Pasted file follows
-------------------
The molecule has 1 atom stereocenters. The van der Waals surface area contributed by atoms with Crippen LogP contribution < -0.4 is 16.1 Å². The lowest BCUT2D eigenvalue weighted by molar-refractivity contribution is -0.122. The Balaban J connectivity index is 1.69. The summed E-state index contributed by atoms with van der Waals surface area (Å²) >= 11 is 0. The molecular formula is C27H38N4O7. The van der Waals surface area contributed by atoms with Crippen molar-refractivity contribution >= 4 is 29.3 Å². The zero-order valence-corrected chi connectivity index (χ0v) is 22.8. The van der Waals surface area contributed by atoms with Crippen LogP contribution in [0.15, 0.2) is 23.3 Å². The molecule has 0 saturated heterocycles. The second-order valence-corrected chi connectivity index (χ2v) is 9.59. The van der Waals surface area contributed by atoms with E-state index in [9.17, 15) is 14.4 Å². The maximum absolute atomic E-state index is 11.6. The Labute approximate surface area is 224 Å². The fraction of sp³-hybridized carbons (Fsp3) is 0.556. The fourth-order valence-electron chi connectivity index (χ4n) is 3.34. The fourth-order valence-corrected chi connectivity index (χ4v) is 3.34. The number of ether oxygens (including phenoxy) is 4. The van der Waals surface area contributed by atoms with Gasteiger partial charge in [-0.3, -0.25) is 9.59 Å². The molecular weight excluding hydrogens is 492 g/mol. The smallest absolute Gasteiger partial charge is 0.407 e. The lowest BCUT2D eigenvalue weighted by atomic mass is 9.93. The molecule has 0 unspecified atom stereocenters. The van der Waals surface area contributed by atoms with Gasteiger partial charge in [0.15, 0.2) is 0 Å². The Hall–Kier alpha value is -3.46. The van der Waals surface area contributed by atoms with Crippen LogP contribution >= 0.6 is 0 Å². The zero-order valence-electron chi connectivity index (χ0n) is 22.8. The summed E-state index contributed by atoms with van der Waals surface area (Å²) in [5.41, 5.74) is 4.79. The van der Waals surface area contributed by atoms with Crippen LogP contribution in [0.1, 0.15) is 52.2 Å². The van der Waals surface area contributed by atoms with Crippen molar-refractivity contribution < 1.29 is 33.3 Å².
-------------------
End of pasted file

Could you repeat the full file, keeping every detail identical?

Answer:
The molecule has 1 atom stereocenters. The van der Waals surface area contributed by atoms with Crippen LogP contribution < -0.4 is 16.1 Å². The lowest BCUT2D eigenvalue weighted by molar-refractivity contribution is -0.122. The Balaban J connectivity index is 1.69. The summed E-state index contributed by atoms with van der Waals surface area (Å²) >= 11 is 0. The molecular formula is C27H38N4O7. The van der Waals surface area contributed by atoms with Crippen molar-refractivity contribution >= 4 is 29.3 Å². The zero-order valence-corrected chi connectivity index (χ0v) is 22.8. The van der Waals surface area contributed by atoms with Crippen LogP contribution in [0.15, 0.2) is 23.3 Å². The molecule has 0 saturated heterocycles. The second-order valence-corrected chi connectivity index (χ2v) is 9.59. The van der Waals surface area contributed by atoms with E-state index in [9.17, 15) is 14.4 Å². The maximum absolute atomic E-state index is 11.6. The Labute approximate surface area is 224 Å². The fraction of sp³-hybridized carbons (Fsp3) is 0.556. The fourth-order valence-electron chi connectivity index (χ4n) is 3.34. The fourth-order valence-corrected chi connectivity index (χ4v) is 3.34. The number of ether oxygens (including phenoxy) is 4. The van der Waals surface area contributed by atoms with Gasteiger partial charge in [-0.3, -0.25) is 9.59 Å². The molecular weight excluding hydrogens is 492 g/mol. The smallest absolute Gasteiger partial charge is 0.407 e. The lowest BCUT2D eigenvalue weighted by atomic mass is 9.93. The molecule has 0 unspecified atom stereocenters. The van der Waals surface area contributed by atoms with Gasteiger partial charge in [0.15, 0.2) is 0 Å². The Hall–Kier alpha value is -3.46. The van der Waals surface area contributed by atoms with Crippen LogP contribution >= 0.6 is 0 Å². The zero-order valence-electron chi connectivity index (χ0n) is 22.8. The summed E-state index contributed by atoms with van der Waals surface area (Å²) in [5.41, 5.74) is 4.79. The van der Waals surface area contributed by atoms with Crippen LogP contribution in [0.1, 0.15) is 52.2 Å². The van der Waals surface area contributed by atoms with Crippen molar-refractivity contribution < 1.29 is 33.3 Å².